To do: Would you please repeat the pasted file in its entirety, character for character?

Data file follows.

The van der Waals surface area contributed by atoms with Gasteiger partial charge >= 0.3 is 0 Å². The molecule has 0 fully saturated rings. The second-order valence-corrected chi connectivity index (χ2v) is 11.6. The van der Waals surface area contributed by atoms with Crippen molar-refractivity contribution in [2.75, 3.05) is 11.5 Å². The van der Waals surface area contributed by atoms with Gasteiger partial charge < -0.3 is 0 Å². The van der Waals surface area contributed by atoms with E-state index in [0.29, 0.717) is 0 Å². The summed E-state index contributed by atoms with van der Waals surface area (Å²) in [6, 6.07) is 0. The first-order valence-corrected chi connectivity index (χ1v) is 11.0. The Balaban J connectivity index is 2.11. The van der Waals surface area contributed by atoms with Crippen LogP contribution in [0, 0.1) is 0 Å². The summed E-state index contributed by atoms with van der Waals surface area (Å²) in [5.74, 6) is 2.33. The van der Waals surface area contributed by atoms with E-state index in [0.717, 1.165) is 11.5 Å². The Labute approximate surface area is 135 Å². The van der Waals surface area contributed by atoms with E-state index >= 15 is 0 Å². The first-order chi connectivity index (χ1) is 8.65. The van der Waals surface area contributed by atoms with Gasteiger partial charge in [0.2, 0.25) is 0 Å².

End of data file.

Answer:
The van der Waals surface area contributed by atoms with Gasteiger partial charge >= 0.3 is 0 Å². The molecule has 0 fully saturated rings. The second-order valence-corrected chi connectivity index (χ2v) is 11.6. The van der Waals surface area contributed by atoms with Crippen molar-refractivity contribution in [2.75, 3.05) is 11.5 Å². The van der Waals surface area contributed by atoms with Gasteiger partial charge < -0.3 is 0 Å². The van der Waals surface area contributed by atoms with E-state index in [0.29, 0.717) is 0 Å². The summed E-state index contributed by atoms with van der Waals surface area (Å²) in [6, 6.07) is 0. The first-order valence-corrected chi connectivity index (χ1v) is 11.0. The Balaban J connectivity index is 2.11. The van der Waals surface area contributed by atoms with Crippen LogP contribution in [0, 0.1) is 0 Å². The summed E-state index contributed by atoms with van der Waals surface area (Å²) in [5.74, 6) is 2.33. The van der Waals surface area contributed by atoms with E-state index in [0.717, 1.165) is 11.5 Å². The Labute approximate surface area is 135 Å². The van der Waals surface area contributed by atoms with E-state index >= 15 is 0 Å². The first-order chi connectivity index (χ1) is 8.65. The van der Waals surface area contributed by atoms with Gasteiger partial charge in [0.2, 0.25) is 0 Å².